A medical emergency then quickly takes hold after an eight-year-old boy is hit by a falling San Jose airport sign being installed by workmen. An older doctor intercedes, but puts pressure on the wrong spot to stop heavy bleeding from the child’s jugular vein. “You’re killing him” by stopping his breathing, Shaun says calmly. He then takes over.

Scenes of his highly improvised ways to rig up life-saving devices are intercut by an animated debate among St. Bonaventure’s hierarchy. It turns out that the hospital’s president, Dr. Aaron Glassman (Richard Schiff in potentially his best role since The West Wing), made a unilateral decision to hire Shaun. Now he’s facing strong opposition.

“He’s not Rainman. He’s highly functioning,” Glassman pleads. “He sees things and analyzes things in ways that are just remarkable. In ways that we can’t even begin to understand.”

Dr. Marcus Andrews (Hill Harper) is among those having none of this. Meanwhile, in an unfortunate Grey’s Anatomy-ish lapse, doctors Jared Kulu and Claire Brown (Chuku Modu, Antonia Thomas) are shacking up in his rest area. It’s why she hasn’t been answering her pages. Oh well, what’s the worst that could happen -- someone dying?

The Good Doctor continues to toggle between the hospital and airport while also periodically flashing back to the tragically short-lived but lasting bond Shaun forged with his brother. “Never forget, you’re the smart one, and can do anything,” Shaun was assured.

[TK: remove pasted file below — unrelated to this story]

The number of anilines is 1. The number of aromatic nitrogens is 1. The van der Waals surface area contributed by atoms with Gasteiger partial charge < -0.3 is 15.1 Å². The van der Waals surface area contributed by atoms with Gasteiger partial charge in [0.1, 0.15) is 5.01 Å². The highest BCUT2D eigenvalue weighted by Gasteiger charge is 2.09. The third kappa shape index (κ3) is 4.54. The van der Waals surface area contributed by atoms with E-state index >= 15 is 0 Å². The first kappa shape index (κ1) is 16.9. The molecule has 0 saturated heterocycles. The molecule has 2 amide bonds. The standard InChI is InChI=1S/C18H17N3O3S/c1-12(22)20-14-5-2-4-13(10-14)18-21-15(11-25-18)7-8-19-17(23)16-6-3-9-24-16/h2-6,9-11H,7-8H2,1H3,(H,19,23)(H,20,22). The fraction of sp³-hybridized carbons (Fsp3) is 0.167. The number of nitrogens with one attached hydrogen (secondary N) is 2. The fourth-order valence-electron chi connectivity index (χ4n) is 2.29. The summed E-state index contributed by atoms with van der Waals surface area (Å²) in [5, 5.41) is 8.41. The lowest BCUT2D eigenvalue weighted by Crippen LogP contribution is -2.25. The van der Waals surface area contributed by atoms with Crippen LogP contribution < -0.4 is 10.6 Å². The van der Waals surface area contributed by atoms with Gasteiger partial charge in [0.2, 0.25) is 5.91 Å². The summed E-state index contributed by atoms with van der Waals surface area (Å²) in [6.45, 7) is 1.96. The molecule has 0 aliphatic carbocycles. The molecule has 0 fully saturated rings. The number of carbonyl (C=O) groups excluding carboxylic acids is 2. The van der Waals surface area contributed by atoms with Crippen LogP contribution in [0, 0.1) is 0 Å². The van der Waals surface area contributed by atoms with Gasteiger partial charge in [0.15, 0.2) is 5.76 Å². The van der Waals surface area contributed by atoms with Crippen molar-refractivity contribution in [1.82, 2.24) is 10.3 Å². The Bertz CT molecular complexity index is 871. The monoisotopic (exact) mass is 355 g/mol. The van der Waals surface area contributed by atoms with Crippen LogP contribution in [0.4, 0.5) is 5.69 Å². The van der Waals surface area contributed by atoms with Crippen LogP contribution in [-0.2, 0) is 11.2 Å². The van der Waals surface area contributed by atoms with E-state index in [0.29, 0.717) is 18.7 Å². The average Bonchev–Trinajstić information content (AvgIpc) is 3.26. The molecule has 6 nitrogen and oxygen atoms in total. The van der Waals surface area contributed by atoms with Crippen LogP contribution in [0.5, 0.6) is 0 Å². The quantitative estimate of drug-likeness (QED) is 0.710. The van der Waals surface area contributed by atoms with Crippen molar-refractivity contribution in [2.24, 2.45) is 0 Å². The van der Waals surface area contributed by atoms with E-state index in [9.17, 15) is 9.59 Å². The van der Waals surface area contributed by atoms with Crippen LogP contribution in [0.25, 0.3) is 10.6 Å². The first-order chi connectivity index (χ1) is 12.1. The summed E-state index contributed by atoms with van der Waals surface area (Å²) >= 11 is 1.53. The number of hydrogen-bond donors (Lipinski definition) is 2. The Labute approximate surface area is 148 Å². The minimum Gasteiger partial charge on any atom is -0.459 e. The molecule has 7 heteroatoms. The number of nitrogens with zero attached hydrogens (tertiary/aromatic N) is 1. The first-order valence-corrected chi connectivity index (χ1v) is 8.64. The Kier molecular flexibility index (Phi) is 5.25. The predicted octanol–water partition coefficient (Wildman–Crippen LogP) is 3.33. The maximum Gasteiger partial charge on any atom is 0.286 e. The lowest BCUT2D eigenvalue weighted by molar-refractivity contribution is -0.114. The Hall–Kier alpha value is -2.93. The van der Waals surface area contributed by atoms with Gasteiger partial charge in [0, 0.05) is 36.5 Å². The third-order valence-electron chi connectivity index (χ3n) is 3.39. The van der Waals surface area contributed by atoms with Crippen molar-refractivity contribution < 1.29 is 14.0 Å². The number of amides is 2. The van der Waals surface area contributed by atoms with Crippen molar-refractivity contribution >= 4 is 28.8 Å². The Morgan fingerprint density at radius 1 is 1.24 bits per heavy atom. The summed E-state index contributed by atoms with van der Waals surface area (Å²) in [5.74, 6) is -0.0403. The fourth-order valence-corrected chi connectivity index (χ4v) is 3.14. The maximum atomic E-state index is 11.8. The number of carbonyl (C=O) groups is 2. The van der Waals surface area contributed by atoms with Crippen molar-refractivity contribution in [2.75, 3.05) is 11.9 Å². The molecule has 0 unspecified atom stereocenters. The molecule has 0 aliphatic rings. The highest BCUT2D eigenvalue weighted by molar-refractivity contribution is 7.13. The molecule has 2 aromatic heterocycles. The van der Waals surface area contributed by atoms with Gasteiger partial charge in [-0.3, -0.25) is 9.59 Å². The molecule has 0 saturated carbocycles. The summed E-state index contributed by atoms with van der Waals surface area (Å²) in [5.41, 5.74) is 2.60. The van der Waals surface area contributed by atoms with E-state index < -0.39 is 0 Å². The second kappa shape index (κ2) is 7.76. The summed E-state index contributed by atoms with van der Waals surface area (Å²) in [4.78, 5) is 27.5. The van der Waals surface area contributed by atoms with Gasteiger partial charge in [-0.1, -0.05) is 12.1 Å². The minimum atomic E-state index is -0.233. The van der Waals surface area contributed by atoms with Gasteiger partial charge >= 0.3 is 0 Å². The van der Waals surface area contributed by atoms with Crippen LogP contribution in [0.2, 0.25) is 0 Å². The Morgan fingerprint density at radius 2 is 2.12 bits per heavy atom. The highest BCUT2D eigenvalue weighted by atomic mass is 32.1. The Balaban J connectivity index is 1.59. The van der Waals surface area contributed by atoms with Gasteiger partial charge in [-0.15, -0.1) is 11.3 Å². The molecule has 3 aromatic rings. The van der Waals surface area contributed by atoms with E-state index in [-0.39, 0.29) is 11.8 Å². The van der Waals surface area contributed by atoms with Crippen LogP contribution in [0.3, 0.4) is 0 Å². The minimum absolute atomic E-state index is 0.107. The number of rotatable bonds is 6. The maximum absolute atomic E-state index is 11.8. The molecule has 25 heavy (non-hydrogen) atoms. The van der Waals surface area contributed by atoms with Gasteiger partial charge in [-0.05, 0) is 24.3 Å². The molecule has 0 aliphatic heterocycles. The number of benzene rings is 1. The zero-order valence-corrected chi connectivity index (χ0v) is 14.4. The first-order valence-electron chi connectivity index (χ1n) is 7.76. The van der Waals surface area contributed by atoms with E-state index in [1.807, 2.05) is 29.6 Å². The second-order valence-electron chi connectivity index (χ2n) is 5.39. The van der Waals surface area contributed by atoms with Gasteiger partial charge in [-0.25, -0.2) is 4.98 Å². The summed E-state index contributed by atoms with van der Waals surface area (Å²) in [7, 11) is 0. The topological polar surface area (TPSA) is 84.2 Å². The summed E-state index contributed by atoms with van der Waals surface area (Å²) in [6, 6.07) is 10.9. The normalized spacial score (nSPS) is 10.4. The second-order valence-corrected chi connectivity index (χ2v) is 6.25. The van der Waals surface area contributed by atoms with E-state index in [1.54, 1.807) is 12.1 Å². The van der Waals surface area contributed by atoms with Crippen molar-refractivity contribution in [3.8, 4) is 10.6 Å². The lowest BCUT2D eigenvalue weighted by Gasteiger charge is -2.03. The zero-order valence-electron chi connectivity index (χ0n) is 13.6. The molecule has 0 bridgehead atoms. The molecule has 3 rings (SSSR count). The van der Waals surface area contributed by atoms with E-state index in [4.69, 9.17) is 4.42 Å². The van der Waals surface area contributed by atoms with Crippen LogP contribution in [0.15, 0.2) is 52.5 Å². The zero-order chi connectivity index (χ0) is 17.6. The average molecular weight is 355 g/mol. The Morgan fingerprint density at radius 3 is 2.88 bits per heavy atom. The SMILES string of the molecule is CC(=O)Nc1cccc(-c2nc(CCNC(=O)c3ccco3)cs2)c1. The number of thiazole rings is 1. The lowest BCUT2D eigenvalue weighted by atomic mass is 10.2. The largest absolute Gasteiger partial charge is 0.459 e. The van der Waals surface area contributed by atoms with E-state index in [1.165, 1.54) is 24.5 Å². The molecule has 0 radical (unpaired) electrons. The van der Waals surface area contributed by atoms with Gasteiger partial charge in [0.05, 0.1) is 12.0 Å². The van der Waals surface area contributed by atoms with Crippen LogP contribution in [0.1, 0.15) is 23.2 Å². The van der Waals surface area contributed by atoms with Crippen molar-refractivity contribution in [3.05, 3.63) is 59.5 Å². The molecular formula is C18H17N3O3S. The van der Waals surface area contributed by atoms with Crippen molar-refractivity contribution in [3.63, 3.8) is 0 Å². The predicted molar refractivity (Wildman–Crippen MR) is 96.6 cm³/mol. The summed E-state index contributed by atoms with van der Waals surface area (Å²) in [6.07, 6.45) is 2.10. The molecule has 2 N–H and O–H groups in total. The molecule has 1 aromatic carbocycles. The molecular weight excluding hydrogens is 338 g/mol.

Things eventually converge at St. Bonaventure, with Shaun insisting that his patient needs an “echo-cardiogram” while the staff doctors all think he’s daft. Among them is head of surgery Dr. Neal Melendez (Nicholas Gonzalez), an imperious sort who also happens to be a hunk.

Shaun emerges triumphant, of course, but the “you don’t belong here” rebuffs are only beginning.

Highmore plays his lead role to near-perfection amid all the considerable medical jargon and jockeying for position among his supposedly more enlightened colleagues. The Good Doctor engagingly drops Dr. Shaun in their midst as both a lamb and a lion with a muted roar. The story possibilities are readily apparent on a number of fronts in the best broadcast network medical drama since Hugh Laurie contrastingly bruised his way through House.

GRADE: B+

Email comments or questions to: unclebarky@verizon.net

NBC's The Brave force marches its way through international terrorism

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Get the point? Injecting the enemy on The Brave. NBC photo

Premiering: Monday, Sept. 25th at 9 p.m. (central) on NBC
Starring: Mike Vogel, Anne Heche, Natacha Karam, Demetrius Grosse, Noah Mills, Sofia Pernas, Tate Ellington, Hadi Tabbal
Produced by: Dean Georgaris, Matt Corman, Chris Ord, Avi Nir, Alon Shtruzman, Peter Traugott, Rachel Kaplan

By ED BARK
@unclebarkycom on Twitter
Three broadcast networks figure they can’t go wrong this fall by fighting heartless, soulless terrorists in new hard-charging combat dramas.

NBC is first to the battle front with The Brave, which premieres on Monday, Sept. 25th in a to-die-for time slot following The Voice. CBS’s Seal Team is just a few steps behind with a Wednesday launch while The CW’s Valor must wait until Oct. 9th for its marching orders.